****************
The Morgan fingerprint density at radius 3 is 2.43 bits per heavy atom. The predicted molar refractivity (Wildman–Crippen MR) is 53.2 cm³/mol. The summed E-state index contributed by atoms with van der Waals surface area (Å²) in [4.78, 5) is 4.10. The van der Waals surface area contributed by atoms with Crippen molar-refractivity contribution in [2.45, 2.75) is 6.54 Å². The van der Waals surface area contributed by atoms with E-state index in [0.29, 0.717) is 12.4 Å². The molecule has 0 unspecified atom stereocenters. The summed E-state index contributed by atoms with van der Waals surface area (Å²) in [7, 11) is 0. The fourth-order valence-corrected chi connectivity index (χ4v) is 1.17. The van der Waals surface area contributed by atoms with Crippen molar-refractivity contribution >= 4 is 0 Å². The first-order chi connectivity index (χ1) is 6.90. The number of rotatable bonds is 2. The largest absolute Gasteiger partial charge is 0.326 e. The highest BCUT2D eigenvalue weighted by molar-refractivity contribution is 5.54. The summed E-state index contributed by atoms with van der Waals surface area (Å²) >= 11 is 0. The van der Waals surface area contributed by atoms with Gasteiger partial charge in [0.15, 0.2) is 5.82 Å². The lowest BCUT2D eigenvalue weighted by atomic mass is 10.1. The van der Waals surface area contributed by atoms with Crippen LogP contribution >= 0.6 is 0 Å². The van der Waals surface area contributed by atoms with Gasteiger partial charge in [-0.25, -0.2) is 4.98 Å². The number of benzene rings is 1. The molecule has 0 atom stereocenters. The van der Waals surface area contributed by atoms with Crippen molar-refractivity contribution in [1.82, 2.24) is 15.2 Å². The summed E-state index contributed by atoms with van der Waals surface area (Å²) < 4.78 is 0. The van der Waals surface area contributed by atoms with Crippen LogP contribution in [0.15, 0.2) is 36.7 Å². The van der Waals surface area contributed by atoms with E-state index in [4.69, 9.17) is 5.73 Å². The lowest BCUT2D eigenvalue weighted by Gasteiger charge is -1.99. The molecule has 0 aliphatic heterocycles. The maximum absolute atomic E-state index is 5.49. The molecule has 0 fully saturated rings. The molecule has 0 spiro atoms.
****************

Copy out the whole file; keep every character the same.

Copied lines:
The Morgan fingerprint density at radius 3 is 2.43 bits per heavy atom. The predicted molar refractivity (Wildman–Crippen MR) is 53.2 cm³/mol. The summed E-state index contributed by atoms with van der Waals surface area (Å²) in [4.78, 5) is 4.10. The van der Waals surface area contributed by atoms with Crippen molar-refractivity contribution in [2.45, 2.75) is 6.54 Å². The van der Waals surface area contributed by atoms with E-state index in [0.29, 0.717) is 12.4 Å². The molecule has 0 unspecified atom stereocenters. The summed E-state index contributed by atoms with van der Waals surface area (Å²) in [7, 11) is 0. The fourth-order valence-corrected chi connectivity index (χ4v) is 1.17. The van der Waals surface area contributed by atoms with Crippen molar-refractivity contribution >= 4 is 0 Å². The first-order chi connectivity index (χ1) is 6.90. The number of rotatable bonds is 2. The largest absolute Gasteiger partial charge is 0.326 e. The highest BCUT2D eigenvalue weighted by molar-refractivity contribution is 5.54. The summed E-state index contributed by atoms with van der Waals surface area (Å²) >= 11 is 0. The van der Waals surface area contributed by atoms with Gasteiger partial charge in [0.15, 0.2) is 5.82 Å². The lowest BCUT2D eigenvalue weighted by atomic mass is 10.1. The van der Waals surface area contributed by atoms with Crippen LogP contribution >= 0.6 is 0 Å². The van der Waals surface area contributed by atoms with Gasteiger partial charge in [-0.25, -0.2) is 4.98 Å². The number of benzene rings is 1. The molecule has 0 atom stereocenters. The van der Waals surface area contributed by atoms with Crippen molar-refractivity contribution in [1.82, 2.24) is 15.2 Å². The summed E-state index contributed by atoms with van der Waals surface area (Å²) < 4.78 is 0. The van der Waals surface area contributed by atoms with Crippen LogP contribution in [0.15, 0.2) is 36.7 Å². The van der Waals surface area contributed by atoms with E-state index in [4.69, 9.17) is 5.73 Å². The lowest BCUT2D eigenvalue weighted by Gasteiger charge is -1.99. The molecule has 0 aliphatic heterocycles. The maximum absolute atomic E-state index is 5.49. The molecule has 0 fully saturated rings. The molecule has 0 spiro atoms.